Troubles in Paradise, by Bob Connally

14 Nov

A couple of years ago, Quentin Tarantino’s Once Upon a Time in Hollywood took a loving look at Los Angeles in 1969. It was personal without being at all autobiographical. Now writer-director Kenneth Branagh has made a film that examines the world of his own childhood, also set in 1969. Belfast is the story of a young boy named Buddy (Jude Hill) who is about the age Branagh would have been at that time. The opening scene of the film sees the camera gliding joyfully above the streets on a summer day as the whole neighborhood engages in play and conversation with one another. Everyone knows everyone by their first names and there’s a sense of community that seems hard to imagine for most of us. However, this idyllic scene quickly turns to horror as a massive riot breaks out in which a violent sect of the local Protestant community attacks Catholics and causes destruction.

Buddy’s “Pa” (Jamie Dornan) is regularly away for weeks at a time as a construction worker who must travel to England while his “Ma” (Caitriona Balfe, Outlander) raises him and his older brother Will (Lewis McAskie). The family is also incredibly close to Pa’s parents, “Granny” (Judi Dench) and “Pop” (Ciaran Hinds), who are frequently over at their house. Buddy loves his life in Belfast. He gets into misadventures with his cousin Moira (Lara McDonnell), has a crush on a girl in his class whom he already plans to marry, and he loves nothing more than to go to the local cinema with his family. While the early days of “the Troubles” certainly loom large over the film and are the main factor which drives the story (Pa wants to get them out of Belfast while Ma insists it’s their home), Branagh isn’t interested in a broad look into them here. This is the story of one family in the midst of the growing chaos as they try to continue finding joy in their lives through it all and for the adults, questioning if it’s right to leave or not.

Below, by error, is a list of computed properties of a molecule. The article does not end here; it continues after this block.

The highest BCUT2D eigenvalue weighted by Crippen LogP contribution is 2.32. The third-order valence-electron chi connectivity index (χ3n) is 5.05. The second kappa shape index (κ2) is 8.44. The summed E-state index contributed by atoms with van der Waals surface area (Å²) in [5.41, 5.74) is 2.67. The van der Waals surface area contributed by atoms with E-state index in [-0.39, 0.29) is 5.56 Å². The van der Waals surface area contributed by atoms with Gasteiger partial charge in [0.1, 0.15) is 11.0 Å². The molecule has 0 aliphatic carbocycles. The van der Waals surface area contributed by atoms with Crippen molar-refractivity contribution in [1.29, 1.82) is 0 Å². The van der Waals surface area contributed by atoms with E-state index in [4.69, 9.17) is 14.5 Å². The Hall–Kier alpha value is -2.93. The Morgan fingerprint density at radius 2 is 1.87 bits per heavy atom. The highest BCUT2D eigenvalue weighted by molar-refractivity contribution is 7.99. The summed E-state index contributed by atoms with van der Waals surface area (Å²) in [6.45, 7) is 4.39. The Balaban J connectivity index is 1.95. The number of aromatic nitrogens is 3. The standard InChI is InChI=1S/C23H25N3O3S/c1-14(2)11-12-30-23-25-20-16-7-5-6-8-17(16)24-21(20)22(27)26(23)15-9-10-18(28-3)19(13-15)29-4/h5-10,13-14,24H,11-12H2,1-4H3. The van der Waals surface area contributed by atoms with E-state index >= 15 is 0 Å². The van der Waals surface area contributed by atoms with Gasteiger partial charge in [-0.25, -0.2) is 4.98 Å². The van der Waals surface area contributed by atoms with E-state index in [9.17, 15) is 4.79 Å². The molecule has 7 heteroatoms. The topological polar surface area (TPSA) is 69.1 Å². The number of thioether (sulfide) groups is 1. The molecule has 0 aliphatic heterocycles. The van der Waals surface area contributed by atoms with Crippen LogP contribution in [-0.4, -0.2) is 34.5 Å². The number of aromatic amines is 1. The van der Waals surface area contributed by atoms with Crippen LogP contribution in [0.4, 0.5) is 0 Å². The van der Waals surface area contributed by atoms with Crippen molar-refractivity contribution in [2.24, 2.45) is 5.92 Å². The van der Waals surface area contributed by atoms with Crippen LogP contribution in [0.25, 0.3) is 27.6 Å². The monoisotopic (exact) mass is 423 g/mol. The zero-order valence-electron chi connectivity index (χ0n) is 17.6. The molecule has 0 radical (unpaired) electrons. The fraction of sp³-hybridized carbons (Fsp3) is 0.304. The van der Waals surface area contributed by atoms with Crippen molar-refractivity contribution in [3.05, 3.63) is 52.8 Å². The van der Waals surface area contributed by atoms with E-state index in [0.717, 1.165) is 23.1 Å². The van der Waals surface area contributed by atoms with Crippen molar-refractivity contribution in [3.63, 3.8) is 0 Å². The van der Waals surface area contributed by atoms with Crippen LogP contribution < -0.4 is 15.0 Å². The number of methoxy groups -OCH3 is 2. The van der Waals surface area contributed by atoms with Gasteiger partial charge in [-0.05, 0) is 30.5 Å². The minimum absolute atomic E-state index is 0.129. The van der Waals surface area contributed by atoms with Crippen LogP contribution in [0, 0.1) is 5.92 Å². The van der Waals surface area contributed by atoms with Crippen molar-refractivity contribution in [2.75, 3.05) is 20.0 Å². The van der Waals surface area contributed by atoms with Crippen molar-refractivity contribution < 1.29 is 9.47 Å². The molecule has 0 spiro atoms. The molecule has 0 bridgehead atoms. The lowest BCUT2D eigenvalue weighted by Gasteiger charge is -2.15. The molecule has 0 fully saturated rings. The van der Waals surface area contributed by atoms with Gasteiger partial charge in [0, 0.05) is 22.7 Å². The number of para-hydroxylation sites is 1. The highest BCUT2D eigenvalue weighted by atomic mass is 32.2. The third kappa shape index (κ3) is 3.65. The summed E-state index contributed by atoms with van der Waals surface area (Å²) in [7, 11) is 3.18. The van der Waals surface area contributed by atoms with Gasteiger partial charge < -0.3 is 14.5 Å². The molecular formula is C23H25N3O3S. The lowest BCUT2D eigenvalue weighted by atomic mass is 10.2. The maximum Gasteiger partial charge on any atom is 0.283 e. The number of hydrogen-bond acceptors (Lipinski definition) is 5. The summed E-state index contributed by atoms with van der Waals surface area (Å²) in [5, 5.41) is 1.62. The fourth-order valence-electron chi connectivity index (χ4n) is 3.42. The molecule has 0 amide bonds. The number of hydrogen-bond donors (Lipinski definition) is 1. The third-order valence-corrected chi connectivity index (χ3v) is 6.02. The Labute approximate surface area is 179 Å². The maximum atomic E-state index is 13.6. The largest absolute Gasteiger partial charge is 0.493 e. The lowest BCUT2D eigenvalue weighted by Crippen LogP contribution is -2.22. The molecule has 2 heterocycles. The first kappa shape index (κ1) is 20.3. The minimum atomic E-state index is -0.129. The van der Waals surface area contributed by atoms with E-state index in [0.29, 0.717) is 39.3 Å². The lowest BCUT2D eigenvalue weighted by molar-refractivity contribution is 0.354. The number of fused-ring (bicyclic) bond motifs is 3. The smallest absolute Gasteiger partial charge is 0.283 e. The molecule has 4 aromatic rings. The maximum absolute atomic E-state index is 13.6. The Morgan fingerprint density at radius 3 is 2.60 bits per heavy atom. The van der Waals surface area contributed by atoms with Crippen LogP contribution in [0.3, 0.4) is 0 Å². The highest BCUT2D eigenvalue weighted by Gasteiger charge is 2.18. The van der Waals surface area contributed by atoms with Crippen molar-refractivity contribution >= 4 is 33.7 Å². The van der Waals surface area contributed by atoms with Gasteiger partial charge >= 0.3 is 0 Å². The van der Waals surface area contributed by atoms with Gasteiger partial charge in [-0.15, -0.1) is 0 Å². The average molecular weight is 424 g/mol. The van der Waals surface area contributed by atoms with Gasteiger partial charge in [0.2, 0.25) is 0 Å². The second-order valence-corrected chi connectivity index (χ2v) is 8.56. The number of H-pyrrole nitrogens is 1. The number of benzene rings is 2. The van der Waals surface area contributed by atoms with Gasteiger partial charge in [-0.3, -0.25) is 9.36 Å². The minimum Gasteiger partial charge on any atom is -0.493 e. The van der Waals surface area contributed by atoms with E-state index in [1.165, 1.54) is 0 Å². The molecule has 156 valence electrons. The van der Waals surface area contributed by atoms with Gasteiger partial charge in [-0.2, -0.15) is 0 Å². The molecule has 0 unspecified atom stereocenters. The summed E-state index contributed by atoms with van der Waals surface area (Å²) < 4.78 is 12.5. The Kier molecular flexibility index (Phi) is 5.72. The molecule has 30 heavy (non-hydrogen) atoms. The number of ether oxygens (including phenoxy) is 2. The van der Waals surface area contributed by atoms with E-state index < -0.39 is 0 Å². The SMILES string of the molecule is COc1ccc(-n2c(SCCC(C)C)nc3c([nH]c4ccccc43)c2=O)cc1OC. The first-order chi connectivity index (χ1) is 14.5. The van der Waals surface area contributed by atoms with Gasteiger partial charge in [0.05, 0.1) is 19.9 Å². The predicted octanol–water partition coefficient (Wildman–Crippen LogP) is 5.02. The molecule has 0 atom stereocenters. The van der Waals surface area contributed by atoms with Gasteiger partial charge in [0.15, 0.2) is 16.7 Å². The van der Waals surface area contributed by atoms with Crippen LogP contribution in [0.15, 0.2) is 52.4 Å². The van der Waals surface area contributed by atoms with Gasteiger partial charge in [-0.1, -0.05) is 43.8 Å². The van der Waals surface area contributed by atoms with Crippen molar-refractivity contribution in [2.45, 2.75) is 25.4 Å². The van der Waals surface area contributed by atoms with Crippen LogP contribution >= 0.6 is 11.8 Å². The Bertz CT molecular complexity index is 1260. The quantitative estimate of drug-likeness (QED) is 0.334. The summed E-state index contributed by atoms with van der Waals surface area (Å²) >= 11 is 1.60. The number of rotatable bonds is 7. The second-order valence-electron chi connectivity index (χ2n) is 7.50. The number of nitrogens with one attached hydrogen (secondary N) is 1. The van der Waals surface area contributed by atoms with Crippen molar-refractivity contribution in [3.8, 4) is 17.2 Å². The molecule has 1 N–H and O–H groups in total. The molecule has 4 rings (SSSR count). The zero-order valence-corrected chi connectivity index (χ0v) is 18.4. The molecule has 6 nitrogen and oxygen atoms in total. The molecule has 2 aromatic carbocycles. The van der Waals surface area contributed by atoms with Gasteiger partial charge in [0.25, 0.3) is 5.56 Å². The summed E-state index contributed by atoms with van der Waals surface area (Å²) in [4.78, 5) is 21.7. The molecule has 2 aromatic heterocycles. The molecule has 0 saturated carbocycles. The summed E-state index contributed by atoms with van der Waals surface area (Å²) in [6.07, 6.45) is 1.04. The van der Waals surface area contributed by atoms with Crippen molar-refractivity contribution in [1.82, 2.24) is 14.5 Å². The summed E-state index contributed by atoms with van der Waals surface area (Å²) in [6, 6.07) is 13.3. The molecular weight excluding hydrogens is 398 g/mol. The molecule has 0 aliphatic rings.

As a Protestant family, they are still targeted by a vicious Protestant gang who demands that everyone either join them in their acts of violence or, if they’re not willing to go that far, pay a significant price to be left alone. Pa has no plans to do either of those, but knows that his refusal could mean terrible things for himself and his whole family.

Shot in black and white, Belfast is carried by the sense of childlike wonder amidst the chaos and by a uniformly wonderful cast. Hill is really terrific here and as the film is largely through his eyes he has a lot to carry on his shoulders. His scenes with McDonnell are particularly fun. They have a natural banter that is very funny and make for the most enjoyable scenes in the film. Balfe and Dornan make their marriage feel very real and lived in. Their opposing ideas about whether or not to leave and the length of time it takes for them to weigh their decision is fully believable. As Buddy’s grandparents, Dench and Hinds are both delightful as can be. Hinds has long been an outstanding actor who has somehow never quite gotten his due. Maybe this will help with that.

Tonally, the film is mostly successful as it goes from comedic and charming to more serious, however there are a few moments that don’t work in that regard. Buddy being chased down the street by his mom in the midst of another riot is meant to be funny but it is just out of place. Another earlier scene involving Buddy and Will at church features an absurdly over the top pastor who belongs in a much broader film. Thankfully though, these missteps are few and far between. Overall, this is a highly enjoyable and very easy to recommend movie.

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